Arunthari V, Waller EA, Fredrickson PA, et al. Mayo Foundation for Medical Education and Research, 2010.
OBJECTIVES: Nocturnal gastroesophageal reflux disease (GERD) resulting in extraesophageal reflux (EER) may contribute to airway inflammation and worsen obstructive sleep apnea (OSA). Conversely, OSA may aggravate nocturnal EER. We hypothesize that patients with OSA and GERD are at an increased risk for nocturnal EER and that continuous positive airway pressure (CPAP) will lead to its reduction.
RESULTS: 8 subjects were enrolled. All were confirmed to have OSA with a median apnea hypopnea index (AHI) of 54, improving to 6 on CPAP (p=0.008). The severity of EER at baseline was variable with a median reflux rate of 6 (IQR 3.5– 23). We observed a non-significant reduction in the EER rate following CPAP (median: 0.8 vs. 0.4 events/hour, p=0.22) in the overall comparison. However, when accounting for the severity of the underlying EER, a statistically significant reduction in EER following CPAP was observed for those with more severe EER at baseline (Tau=0.71, p=0.013).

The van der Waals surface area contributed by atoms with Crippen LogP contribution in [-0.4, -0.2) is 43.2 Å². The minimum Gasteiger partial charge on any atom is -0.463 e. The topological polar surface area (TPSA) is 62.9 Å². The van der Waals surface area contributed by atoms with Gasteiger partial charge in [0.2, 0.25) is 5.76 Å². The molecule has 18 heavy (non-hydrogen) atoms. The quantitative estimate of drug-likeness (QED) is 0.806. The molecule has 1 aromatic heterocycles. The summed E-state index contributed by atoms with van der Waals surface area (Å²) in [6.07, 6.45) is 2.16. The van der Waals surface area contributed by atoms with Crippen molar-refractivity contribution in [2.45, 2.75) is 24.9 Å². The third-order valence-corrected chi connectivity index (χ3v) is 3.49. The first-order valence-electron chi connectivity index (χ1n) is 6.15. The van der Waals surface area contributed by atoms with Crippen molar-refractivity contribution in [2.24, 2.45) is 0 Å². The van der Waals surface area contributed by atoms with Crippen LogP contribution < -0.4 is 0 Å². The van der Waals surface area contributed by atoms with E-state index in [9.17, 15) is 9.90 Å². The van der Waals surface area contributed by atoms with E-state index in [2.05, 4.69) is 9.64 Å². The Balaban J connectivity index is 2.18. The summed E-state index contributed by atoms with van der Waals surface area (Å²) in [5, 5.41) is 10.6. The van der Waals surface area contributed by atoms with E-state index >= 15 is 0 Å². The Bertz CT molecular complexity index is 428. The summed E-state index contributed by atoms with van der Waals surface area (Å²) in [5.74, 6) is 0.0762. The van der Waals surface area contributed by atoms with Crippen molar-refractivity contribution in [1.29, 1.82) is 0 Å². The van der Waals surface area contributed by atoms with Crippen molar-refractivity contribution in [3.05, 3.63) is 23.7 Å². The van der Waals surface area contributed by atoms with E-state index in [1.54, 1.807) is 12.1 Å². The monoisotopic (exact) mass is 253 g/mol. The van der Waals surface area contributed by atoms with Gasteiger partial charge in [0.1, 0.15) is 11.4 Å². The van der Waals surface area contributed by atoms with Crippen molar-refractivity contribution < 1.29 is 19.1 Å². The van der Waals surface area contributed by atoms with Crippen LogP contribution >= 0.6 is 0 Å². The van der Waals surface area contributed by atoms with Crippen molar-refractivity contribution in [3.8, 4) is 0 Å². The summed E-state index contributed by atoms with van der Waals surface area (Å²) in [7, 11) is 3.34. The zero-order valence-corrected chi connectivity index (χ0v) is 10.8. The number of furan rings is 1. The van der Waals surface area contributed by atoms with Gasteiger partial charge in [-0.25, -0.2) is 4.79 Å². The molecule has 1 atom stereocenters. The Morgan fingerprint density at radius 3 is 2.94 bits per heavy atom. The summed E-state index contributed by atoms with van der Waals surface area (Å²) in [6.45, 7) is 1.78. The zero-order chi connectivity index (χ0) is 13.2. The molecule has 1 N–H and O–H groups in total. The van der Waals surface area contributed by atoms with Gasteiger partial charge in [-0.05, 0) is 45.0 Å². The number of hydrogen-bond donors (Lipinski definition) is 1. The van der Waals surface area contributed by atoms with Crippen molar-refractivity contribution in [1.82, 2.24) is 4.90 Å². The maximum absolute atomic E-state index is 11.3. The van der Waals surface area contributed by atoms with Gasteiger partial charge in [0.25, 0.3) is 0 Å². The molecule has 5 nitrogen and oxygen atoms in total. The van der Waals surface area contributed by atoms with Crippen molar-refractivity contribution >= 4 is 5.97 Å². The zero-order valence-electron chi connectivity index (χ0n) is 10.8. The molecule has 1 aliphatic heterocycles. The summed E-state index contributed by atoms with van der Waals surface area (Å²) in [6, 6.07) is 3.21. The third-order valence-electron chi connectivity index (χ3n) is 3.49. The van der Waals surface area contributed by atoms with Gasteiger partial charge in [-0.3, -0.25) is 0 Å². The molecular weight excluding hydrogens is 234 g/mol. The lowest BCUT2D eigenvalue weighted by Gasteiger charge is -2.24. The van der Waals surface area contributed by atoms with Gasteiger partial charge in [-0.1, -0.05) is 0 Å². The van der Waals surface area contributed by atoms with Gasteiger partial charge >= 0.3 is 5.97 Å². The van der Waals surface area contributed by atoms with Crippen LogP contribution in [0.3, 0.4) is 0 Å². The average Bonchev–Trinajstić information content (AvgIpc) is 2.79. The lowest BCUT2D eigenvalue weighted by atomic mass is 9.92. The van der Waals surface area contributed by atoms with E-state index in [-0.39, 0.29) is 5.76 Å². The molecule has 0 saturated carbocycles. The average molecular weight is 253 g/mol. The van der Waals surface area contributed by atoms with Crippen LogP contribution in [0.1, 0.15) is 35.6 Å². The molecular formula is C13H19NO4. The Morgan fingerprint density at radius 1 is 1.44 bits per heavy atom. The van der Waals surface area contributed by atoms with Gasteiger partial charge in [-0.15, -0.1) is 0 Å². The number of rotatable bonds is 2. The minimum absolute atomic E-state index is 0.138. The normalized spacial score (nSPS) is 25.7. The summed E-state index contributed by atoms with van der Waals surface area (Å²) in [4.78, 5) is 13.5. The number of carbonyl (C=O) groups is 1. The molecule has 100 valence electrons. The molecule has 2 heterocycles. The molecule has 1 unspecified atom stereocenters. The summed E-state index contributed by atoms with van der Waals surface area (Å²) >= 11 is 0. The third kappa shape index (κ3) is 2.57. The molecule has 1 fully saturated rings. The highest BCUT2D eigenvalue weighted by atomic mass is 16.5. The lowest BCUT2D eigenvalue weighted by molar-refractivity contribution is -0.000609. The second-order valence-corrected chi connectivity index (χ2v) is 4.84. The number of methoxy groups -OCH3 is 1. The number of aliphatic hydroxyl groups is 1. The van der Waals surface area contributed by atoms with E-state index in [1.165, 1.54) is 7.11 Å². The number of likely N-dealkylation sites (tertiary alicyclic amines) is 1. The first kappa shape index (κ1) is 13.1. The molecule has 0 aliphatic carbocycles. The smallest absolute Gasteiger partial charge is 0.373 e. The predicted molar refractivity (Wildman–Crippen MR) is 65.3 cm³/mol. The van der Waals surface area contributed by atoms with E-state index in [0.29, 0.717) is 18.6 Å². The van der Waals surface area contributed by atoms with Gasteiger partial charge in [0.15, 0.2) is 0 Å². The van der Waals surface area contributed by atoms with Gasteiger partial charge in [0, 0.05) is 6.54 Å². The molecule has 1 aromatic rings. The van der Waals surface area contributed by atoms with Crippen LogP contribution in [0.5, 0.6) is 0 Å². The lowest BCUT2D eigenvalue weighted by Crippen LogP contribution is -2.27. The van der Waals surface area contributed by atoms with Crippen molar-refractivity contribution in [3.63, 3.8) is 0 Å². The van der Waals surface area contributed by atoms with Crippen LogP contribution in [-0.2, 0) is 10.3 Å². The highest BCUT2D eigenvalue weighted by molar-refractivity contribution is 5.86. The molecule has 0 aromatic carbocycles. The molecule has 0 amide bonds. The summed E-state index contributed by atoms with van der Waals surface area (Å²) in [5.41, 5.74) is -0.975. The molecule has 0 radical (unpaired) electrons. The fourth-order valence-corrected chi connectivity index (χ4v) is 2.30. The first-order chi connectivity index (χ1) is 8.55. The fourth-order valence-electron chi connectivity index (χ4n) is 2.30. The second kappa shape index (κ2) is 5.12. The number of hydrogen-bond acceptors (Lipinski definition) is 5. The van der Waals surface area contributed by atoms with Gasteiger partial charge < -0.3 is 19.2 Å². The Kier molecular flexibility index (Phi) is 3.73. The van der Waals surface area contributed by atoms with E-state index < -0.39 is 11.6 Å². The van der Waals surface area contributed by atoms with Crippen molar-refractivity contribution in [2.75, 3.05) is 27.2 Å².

CONCLUSION: CPAP may be effective in improving moderate to severe nocturnal EER. Its efficacy however is dependent on the severity of the underlying EER. Further prospective study is in need.